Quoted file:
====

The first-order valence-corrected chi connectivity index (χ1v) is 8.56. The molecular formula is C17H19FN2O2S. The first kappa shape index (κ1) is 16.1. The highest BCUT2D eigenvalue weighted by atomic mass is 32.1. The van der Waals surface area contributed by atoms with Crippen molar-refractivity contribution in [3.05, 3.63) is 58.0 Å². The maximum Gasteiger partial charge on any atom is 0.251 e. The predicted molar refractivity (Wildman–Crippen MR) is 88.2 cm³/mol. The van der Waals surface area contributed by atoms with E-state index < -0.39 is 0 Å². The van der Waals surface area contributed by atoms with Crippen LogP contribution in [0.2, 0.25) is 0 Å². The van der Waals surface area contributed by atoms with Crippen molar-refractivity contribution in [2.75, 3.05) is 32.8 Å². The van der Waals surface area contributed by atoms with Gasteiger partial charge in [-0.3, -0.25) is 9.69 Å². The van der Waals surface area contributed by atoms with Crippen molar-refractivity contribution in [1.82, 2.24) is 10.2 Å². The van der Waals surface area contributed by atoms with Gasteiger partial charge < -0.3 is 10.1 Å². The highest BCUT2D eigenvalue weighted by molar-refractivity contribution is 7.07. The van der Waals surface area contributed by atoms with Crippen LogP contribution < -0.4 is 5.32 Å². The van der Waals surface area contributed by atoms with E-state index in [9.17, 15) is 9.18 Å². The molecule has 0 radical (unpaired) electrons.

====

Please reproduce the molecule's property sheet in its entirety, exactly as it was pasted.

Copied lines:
The first-order valence-corrected chi connectivity index (χ1v) is 8.56. The molecular formula is C17H19FN2O2S. The first kappa shape index (κ1) is 16.1. The highest BCUT2D eigenvalue weighted by atomic mass is 32.1. The van der Waals surface area contributed by atoms with Crippen molar-refractivity contribution in [3.05, 3.63) is 58.0 Å². The maximum Gasteiger partial charge on any atom is 0.251 e. The predicted molar refractivity (Wildman–Crippen MR) is 88.2 cm³/mol. The van der Waals surface area contributed by atoms with E-state index < -0.39 is 0 Å². The van der Waals surface area contributed by atoms with Crippen LogP contribution in [0.2, 0.25) is 0 Å². The van der Waals surface area contributed by atoms with Crippen molar-refractivity contribution in [2.75, 3.05) is 32.8 Å². The van der Waals surface area contributed by atoms with Gasteiger partial charge in [-0.3, -0.25) is 9.69 Å². The van der Waals surface area contributed by atoms with Crippen molar-refractivity contribution in [1.82, 2.24) is 10.2 Å². The van der Waals surface area contributed by atoms with Gasteiger partial charge < -0.3 is 10.1 Å². The highest BCUT2D eigenvalue weighted by molar-refractivity contribution is 7.07. The van der Waals surface area contributed by atoms with Crippen LogP contribution < -0.4 is 5.32 Å². The van der Waals surface area contributed by atoms with E-state index in [9.17, 15) is 9.18 Å². The molecule has 0 radical (unpaired) electrons.